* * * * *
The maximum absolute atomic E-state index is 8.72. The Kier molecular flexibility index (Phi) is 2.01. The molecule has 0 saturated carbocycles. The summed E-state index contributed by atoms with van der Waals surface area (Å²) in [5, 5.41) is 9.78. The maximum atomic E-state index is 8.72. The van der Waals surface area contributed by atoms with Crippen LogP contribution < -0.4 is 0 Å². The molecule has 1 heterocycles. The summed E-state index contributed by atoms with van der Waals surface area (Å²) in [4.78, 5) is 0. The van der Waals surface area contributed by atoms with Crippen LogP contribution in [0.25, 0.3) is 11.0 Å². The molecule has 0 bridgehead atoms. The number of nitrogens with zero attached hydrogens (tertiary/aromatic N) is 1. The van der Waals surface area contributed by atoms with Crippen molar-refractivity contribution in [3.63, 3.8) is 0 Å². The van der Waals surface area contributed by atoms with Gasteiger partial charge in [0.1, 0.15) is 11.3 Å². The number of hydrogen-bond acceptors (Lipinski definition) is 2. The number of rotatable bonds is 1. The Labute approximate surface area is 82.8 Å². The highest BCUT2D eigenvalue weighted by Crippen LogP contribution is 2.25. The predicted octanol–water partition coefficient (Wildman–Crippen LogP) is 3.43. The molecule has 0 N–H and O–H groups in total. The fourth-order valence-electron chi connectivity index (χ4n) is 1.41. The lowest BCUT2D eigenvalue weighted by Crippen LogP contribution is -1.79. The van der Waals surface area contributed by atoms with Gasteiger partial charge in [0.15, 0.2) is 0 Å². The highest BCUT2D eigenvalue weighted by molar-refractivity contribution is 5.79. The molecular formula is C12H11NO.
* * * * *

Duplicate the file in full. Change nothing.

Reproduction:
The maximum absolute atomic E-state index is 8.72. The Kier molecular flexibility index (Phi) is 2.01. The molecule has 0 saturated carbocycles. The summed E-state index contributed by atoms with van der Waals surface area (Å²) in [5, 5.41) is 9.78. The maximum atomic E-state index is 8.72. The van der Waals surface area contributed by atoms with Crippen LogP contribution < -0.4 is 0 Å². The molecule has 1 heterocycles. The summed E-state index contributed by atoms with van der Waals surface area (Å²) in [4.78, 5) is 0. The van der Waals surface area contributed by atoms with Crippen LogP contribution in [0.25, 0.3) is 11.0 Å². The molecule has 0 bridgehead atoms. The number of nitrogens with zero attached hydrogens (tertiary/aromatic N) is 1. The van der Waals surface area contributed by atoms with Crippen molar-refractivity contribution in [3.63, 3.8) is 0 Å². The van der Waals surface area contributed by atoms with Gasteiger partial charge in [0.1, 0.15) is 11.3 Å². The number of hydrogen-bond acceptors (Lipinski definition) is 2. The number of rotatable bonds is 1. The Labute approximate surface area is 82.8 Å². The highest BCUT2D eigenvalue weighted by Crippen LogP contribution is 2.25. The predicted octanol–water partition coefficient (Wildman–Crippen LogP) is 3.43. The molecule has 0 N–H and O–H groups in total. The fourth-order valence-electron chi connectivity index (χ4n) is 1.41. The lowest BCUT2D eigenvalue weighted by Crippen LogP contribution is -1.79. The van der Waals surface area contributed by atoms with Gasteiger partial charge in [0.15, 0.2) is 0 Å². The highest BCUT2D eigenvalue weighted by molar-refractivity contribution is 5.79. The molecular formula is C12H11NO.